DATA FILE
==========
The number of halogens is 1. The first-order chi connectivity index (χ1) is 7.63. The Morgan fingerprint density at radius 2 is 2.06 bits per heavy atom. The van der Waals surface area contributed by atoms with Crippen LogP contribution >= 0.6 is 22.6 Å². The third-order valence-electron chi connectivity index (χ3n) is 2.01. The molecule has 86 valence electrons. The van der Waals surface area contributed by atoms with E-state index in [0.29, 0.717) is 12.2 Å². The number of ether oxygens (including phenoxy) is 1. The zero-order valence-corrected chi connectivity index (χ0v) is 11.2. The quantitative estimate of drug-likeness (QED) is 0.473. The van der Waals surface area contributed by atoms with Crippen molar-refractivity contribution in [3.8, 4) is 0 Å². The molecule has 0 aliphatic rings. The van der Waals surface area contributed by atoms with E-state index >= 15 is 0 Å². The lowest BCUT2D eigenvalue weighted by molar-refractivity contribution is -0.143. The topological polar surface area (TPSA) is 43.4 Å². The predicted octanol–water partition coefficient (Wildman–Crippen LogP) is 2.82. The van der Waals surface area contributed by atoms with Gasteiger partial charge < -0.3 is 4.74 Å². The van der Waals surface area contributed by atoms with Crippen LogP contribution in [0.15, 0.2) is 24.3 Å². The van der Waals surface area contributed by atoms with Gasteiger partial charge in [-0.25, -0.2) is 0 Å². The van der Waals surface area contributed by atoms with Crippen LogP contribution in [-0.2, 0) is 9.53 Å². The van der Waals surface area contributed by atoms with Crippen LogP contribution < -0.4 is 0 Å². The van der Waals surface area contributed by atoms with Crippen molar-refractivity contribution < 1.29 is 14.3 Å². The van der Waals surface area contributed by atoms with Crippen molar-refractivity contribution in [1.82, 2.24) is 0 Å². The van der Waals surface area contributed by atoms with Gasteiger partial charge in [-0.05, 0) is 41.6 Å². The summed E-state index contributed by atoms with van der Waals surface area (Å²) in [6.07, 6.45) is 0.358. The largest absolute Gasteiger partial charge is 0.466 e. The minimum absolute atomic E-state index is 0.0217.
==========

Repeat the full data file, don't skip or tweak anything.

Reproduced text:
The number of halogens is 1. The first-order chi connectivity index (χ1) is 7.63. The Morgan fingerprint density at radius 2 is 2.06 bits per heavy atom. The van der Waals surface area contributed by atoms with Crippen LogP contribution >= 0.6 is 22.6 Å². The third-order valence-electron chi connectivity index (χ3n) is 2.01. The molecule has 86 valence electrons. The van der Waals surface area contributed by atoms with E-state index in [0.29, 0.717) is 12.2 Å². The number of ether oxygens (including phenoxy) is 1. The zero-order valence-corrected chi connectivity index (χ0v) is 11.2. The quantitative estimate of drug-likeness (QED) is 0.473. The van der Waals surface area contributed by atoms with Crippen molar-refractivity contribution in [3.8, 4) is 0 Å². The molecule has 0 aliphatic rings. The van der Waals surface area contributed by atoms with E-state index >= 15 is 0 Å². The lowest BCUT2D eigenvalue weighted by molar-refractivity contribution is -0.143. The topological polar surface area (TPSA) is 43.4 Å². The predicted octanol–water partition coefficient (Wildman–Crippen LogP) is 2.82. The van der Waals surface area contributed by atoms with Gasteiger partial charge < -0.3 is 4.74 Å². The van der Waals surface area contributed by atoms with Crippen LogP contribution in [0.15, 0.2) is 24.3 Å². The van der Waals surface area contributed by atoms with Gasteiger partial charge in [-0.25, -0.2) is 0 Å². The van der Waals surface area contributed by atoms with Crippen LogP contribution in [-0.2, 0) is 9.53 Å². The van der Waals surface area contributed by atoms with Crippen LogP contribution < -0.4 is 0 Å². The van der Waals surface area contributed by atoms with Crippen molar-refractivity contribution < 1.29 is 14.3 Å². The van der Waals surface area contributed by atoms with Crippen molar-refractivity contribution in [1.82, 2.24) is 0 Å². The van der Waals surface area contributed by atoms with Gasteiger partial charge in [-0.05, 0) is 41.6 Å². The summed E-state index contributed by atoms with van der Waals surface area (Å²) in [6.07, 6.45) is 0.358. The largest absolute Gasteiger partial charge is 0.466 e. The minimum absolute atomic E-state index is 0.0217.